One crucial part of starting a puppet ministry is, of course, finding puppets. About four people puppets can give you a good start. Here are some places to get puppets:
Creative Ministry Solutions (formerly One Way Street) is a Christian company who makes a wide variety of good quality puppets and related products.
The Creativity Institute puppets are quite a bit cheaper and look pretty good online. I don’t have any experience with them, however, and don’t know anyone who has. Please comment if you know more about them.
Creative Ministry Solutions also sells a pattern for making puppets. I haven’t used this particular pattern, but considering the source, it should be a good one.
Sneaky Ways to Get More Puppets for your Dollar
One way to stretch the amount of puppets you have is to make a puppet fit more than one role. Clothes, hats, and costume wigs can change a puppets appearance considerably. We’ve even added a beard to make a Bible character and wings to make angels. Note how these boy and girl puppets turn into an old man and woman.
I found these bird puppets second hand. They came in several colors, but I wanted to make more of a difference between them. I added eyelids to one and eyelashes and extra feathers to another. Note these all came with squeakers which were easy to remove.
When we started our puppet team in New Zealand, my daughter really wanted a human arm puppet. Much more movement is possible when human hands become the puppet’s hand. Being the frugal (cheap) person that I am, I didn’t want to pay a couple hundred dollars for one. I went to a toy store and hunted for a stuffed toy with a mouth that would open and close. I found a hairy, orange monster that was practically all head that worked well for us. Here Smiley is holding a piggy bank.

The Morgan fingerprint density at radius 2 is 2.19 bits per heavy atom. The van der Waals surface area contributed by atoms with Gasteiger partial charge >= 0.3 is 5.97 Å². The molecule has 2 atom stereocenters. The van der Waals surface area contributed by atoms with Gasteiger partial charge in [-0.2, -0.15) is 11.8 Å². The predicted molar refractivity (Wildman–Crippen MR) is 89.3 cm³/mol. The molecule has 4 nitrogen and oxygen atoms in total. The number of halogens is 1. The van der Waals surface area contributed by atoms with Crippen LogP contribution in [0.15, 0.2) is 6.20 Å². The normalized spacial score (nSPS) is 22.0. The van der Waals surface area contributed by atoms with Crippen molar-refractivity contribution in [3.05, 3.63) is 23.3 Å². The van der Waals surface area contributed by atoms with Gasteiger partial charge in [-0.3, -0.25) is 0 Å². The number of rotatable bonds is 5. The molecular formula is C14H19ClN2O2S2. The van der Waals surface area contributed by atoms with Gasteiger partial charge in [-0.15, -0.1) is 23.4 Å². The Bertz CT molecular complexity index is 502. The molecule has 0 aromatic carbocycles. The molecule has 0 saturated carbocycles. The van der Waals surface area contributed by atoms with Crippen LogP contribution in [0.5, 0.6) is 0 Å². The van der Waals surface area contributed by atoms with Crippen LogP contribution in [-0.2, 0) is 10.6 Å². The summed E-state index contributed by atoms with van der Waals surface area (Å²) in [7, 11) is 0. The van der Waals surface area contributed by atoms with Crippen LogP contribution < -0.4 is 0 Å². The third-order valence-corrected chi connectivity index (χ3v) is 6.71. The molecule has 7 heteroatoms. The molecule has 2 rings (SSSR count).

How I made Smiley from a hairy monster: I cut off his skinny arms and legs which I used to make another puppet. Then I opened up the head at the bottom and made a place for a hand to enter. I placed a stiff plastic layer (from an ice cream carton), folded in half, into his mouth to form support for the hand. Then I made shoulders out of fabric, stuffed it with layers of foam, and sewed the shoulders to the head so the hand could go between the shoulder layers and into the head. I added shoulder pads to fill out his shoulders a little. I bought an XL men’s shirt and made slits up the back to give more room for movement .
Smiley can be manipulated by one puppeteer if one arm is left hanging. If two hands are used you need two puppeteers or one puppeteer with three hands. J
To assemble Smiley the puppeteer(s) place the shirt over the shoulders. The puppeteer wears a knit shirt for an under layer of sleeve. If two puppeteers manipulate Smiley, they wear matching shirts. One person puts one hand into the head and the other hand into one of the sleeves. The other inserts a hand into the remaining sleeve to become the remaining hands. Each of Smiley’s hands wears an orange glove. White gloves work too.
When Smiley is fully assembled, he can even play the violin (when he practices) or do complicated actions. If you remember Rowlf the dog on the Muppet Show who played the piano, you can see what convincing action is possible with a human arm puppet.